Louis DiMarco retired as a Lieutenant Colonel in the US Army in 2005 after more than 24 years of active service. His civilian education includes a Bachelor of Science Degree from the US Military Academy, a Masters in Military Art and Science from the US Army Command and Staff College, and a Masters of Arts Degree in International Relations. Currently Col. DiMarco is assigned to the faculty of the Army Command and Staff College, where he teaches military history and elective courses on the history of modern urban warfare and modern warfare in the Middle East. Col. DiMarco has authored several key Army doctrinal manuals including FM 3-06, Urban Operations (2002). Other written projects include the Army's Scout Platoon Field Manual (1994), and the first work in the Combat Studies Institute's Global War on Terror series entitled Traditions, Changes, and Challenges: Military Operations and the Middle Eastern City (2004). Col. DiMarco has written and lectured on a variety of military topics including urban warfare and counterinsurgency. His most recent work is an article entitled "Losing the Moral Compass: Torture and Guerre Revolutionanaire in the Algerian War.''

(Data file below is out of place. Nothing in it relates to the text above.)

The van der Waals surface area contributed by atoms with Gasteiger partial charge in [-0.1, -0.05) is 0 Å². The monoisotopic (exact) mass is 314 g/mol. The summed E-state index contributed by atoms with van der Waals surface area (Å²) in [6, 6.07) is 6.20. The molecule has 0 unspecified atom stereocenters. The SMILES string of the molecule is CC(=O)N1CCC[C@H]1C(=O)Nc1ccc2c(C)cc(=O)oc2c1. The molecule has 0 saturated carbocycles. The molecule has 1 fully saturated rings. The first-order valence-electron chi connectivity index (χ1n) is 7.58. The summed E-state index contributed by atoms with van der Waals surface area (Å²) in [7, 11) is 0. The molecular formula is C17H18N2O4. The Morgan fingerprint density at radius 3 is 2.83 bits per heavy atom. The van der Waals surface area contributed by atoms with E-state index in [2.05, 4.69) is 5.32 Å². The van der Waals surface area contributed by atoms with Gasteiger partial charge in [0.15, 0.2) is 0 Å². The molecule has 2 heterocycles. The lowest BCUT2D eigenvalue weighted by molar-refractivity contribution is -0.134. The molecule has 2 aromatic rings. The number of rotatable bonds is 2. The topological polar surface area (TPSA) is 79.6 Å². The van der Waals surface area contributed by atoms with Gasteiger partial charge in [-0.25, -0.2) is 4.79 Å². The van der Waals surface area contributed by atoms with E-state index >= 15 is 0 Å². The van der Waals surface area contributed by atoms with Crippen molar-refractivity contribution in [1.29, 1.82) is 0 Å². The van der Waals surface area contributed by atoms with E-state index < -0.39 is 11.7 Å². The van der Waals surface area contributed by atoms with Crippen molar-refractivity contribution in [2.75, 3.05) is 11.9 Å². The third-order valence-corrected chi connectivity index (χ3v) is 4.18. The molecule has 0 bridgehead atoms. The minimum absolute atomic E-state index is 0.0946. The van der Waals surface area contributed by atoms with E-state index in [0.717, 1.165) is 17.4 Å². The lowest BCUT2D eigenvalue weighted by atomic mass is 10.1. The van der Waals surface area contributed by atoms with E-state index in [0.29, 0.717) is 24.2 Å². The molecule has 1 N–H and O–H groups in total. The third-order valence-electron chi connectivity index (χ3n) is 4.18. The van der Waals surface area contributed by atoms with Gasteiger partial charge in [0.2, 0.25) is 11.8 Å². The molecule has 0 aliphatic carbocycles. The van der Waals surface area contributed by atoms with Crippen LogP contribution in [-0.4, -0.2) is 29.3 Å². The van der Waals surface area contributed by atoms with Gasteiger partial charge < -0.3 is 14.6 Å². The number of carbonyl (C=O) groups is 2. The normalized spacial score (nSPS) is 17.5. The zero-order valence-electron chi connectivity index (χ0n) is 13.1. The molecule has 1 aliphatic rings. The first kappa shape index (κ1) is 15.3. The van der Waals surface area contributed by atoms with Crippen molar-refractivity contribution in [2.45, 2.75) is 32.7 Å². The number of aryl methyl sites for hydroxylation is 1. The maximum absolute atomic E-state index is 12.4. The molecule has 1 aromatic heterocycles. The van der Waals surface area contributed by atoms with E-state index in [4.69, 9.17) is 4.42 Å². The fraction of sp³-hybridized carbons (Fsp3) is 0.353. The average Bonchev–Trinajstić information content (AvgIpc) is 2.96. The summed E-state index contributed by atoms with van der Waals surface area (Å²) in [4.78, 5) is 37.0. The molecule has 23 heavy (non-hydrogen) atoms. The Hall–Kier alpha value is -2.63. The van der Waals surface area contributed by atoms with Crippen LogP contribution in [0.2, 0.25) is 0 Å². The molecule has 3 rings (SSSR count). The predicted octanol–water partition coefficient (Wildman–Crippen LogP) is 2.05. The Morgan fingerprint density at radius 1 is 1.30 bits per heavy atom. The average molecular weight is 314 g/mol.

This is an interesting look at an area of warfare that may well become increasingly important in any future conflicts, tracing the way it has developed since the battles of the Second World War. - John Rickyard, History of War.orgConcrete Hell is particularly relevant to those with an interest in ongoing conflicts in places such as Syria, as well as defence officials charged with developing concepts and doctrine for future military operations. The history of urban warfare, coupled with DiMarco's analysis, should give pause to anyone tempted to simplify the problem of future war or to assume that emerging technologies might permit future armed conflict to be waged remotely, rapidly and at low cost. - Survival: Global Politics and Strategy